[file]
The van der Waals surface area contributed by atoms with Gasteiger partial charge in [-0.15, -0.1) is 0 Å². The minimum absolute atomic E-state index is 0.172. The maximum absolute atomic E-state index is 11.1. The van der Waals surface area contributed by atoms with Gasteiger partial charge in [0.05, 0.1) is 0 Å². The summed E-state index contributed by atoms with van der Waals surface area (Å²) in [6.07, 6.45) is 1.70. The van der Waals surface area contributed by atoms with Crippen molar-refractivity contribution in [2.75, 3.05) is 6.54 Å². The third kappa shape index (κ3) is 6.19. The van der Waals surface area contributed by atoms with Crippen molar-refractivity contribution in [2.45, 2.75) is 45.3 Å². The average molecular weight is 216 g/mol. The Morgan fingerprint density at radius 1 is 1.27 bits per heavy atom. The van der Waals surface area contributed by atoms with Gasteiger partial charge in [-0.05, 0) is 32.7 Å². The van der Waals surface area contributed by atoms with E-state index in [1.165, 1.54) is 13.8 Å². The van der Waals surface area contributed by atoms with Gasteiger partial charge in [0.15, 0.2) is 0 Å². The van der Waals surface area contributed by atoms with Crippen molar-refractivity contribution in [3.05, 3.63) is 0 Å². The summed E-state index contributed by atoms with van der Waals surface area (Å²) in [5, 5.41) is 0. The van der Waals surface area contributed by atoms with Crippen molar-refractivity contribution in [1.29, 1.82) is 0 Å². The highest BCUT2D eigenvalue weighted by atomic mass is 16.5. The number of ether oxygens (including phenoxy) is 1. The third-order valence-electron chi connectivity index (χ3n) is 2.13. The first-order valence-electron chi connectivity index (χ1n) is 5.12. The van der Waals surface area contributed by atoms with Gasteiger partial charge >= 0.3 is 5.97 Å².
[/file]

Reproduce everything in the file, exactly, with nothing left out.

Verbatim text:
The van der Waals surface area contributed by atoms with Gasteiger partial charge in [-0.15, -0.1) is 0 Å². The minimum absolute atomic E-state index is 0.172. The maximum absolute atomic E-state index is 11.1. The van der Waals surface area contributed by atoms with Gasteiger partial charge in [0.05, 0.1) is 0 Å². The summed E-state index contributed by atoms with van der Waals surface area (Å²) in [6.07, 6.45) is 1.70. The van der Waals surface area contributed by atoms with Crippen molar-refractivity contribution in [2.75, 3.05) is 6.54 Å². The third kappa shape index (κ3) is 6.19. The van der Waals surface area contributed by atoms with Crippen molar-refractivity contribution in [2.45, 2.75) is 45.3 Å². The average molecular weight is 216 g/mol. The Morgan fingerprint density at radius 1 is 1.27 bits per heavy atom. The van der Waals surface area contributed by atoms with Gasteiger partial charge in [-0.05, 0) is 32.7 Å². The van der Waals surface area contributed by atoms with E-state index in [1.165, 1.54) is 13.8 Å². The van der Waals surface area contributed by atoms with Gasteiger partial charge in [0.15, 0.2) is 0 Å². The van der Waals surface area contributed by atoms with Crippen molar-refractivity contribution in [3.05, 3.63) is 0 Å². The summed E-state index contributed by atoms with van der Waals surface area (Å²) in [5, 5.41) is 0. The van der Waals surface area contributed by atoms with Crippen molar-refractivity contribution in [1.29, 1.82) is 0 Å². The highest BCUT2D eigenvalue weighted by atomic mass is 16.5. The number of ether oxygens (including phenoxy) is 1. The third-order valence-electron chi connectivity index (χ3n) is 2.13. The first-order valence-electron chi connectivity index (χ1n) is 5.12. The van der Waals surface area contributed by atoms with Gasteiger partial charge >= 0.3 is 5.97 Å².